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Molecule

In chemistry, the molecule is the smallest indivisible portion of a pure compound that retains a set of unique chemical and physical properties. A molecule consists of two or more atoms bonded together.

Figure 1, 3D (left and center) and 2D (right) representations of the terpenoid, atisane[?]. In the 3D model on the left, carbon atoms are represented by gray spheres, white spheres represent the hydrogen atoms and the cylinders represent the bonds. The model is enveloped in a "mesh" representation of the molecular surface, colored by areas of positive (red) and negative (blue) charge. In the 3D model (center), the light-blue spheres represent carbon atoms, the white spheres are hydrogen atoms, and the cylinders in between the atoms correspond to single-bonds.

Most molecules are much too small to be seen with the naked eye, but there are exceptions. A grain of salt, or the diamond on an engagement ring, are giant crystal lattices, repetitive molecules with atomic bonding (usually ionic bonding) connecting the entire structure.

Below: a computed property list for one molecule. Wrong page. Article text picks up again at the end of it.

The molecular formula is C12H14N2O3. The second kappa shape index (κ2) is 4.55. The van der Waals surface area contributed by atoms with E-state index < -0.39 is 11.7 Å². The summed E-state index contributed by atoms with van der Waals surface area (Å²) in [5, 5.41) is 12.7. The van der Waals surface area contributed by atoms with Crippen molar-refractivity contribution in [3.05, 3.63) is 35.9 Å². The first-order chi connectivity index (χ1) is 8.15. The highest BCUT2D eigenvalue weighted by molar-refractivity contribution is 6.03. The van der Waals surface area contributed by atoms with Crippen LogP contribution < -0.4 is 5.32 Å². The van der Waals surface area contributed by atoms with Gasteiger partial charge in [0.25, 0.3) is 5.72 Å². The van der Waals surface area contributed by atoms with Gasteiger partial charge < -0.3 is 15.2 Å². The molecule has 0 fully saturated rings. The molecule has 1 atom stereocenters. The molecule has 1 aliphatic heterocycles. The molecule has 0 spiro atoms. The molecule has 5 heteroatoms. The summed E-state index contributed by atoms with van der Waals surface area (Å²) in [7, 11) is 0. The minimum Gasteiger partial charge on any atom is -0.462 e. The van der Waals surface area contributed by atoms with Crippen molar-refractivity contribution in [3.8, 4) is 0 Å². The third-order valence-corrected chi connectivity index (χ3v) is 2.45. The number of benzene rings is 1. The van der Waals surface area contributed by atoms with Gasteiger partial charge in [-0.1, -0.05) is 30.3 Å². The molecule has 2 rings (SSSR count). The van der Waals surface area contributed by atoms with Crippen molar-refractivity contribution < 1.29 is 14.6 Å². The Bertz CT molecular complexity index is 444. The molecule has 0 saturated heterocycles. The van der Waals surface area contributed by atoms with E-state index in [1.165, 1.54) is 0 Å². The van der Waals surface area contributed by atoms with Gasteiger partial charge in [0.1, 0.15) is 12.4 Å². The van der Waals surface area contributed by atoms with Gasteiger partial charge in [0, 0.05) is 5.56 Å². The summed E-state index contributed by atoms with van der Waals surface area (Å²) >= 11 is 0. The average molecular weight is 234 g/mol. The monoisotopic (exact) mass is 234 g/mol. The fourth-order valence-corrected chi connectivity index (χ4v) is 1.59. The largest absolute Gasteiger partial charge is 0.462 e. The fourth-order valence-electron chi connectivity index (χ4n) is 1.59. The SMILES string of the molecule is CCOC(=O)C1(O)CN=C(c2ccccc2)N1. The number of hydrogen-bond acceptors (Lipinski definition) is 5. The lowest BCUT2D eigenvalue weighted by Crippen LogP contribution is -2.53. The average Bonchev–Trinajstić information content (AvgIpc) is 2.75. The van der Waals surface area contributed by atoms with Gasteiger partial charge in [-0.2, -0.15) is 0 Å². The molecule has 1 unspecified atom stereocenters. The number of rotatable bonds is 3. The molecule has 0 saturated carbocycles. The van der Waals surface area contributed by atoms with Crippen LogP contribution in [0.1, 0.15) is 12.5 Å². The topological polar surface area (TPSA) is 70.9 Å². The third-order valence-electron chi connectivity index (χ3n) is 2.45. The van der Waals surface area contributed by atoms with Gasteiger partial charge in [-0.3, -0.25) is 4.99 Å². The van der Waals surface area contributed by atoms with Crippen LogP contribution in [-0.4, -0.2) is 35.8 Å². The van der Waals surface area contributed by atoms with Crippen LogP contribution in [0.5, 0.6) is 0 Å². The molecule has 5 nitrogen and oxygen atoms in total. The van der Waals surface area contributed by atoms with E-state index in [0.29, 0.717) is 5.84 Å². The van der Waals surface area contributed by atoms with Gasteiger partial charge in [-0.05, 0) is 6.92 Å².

A property of molecules is the integer ratio of the elements that constitute the compound, the empirical formula. For example, in their pure forms, water is always composed of a 2:1 ratio of hydrogen to oxygen, and ethyl alcohol or ethanol is always composed of carbon, hydrogen, and oxygen in a 2:6:1 ratio. However, this does not determine the kind of molecule uniquely - dimethyl ether[?] has the same ratio as ethanol, for instance. Molecules with the same atoms in different arrangements are called isomers.



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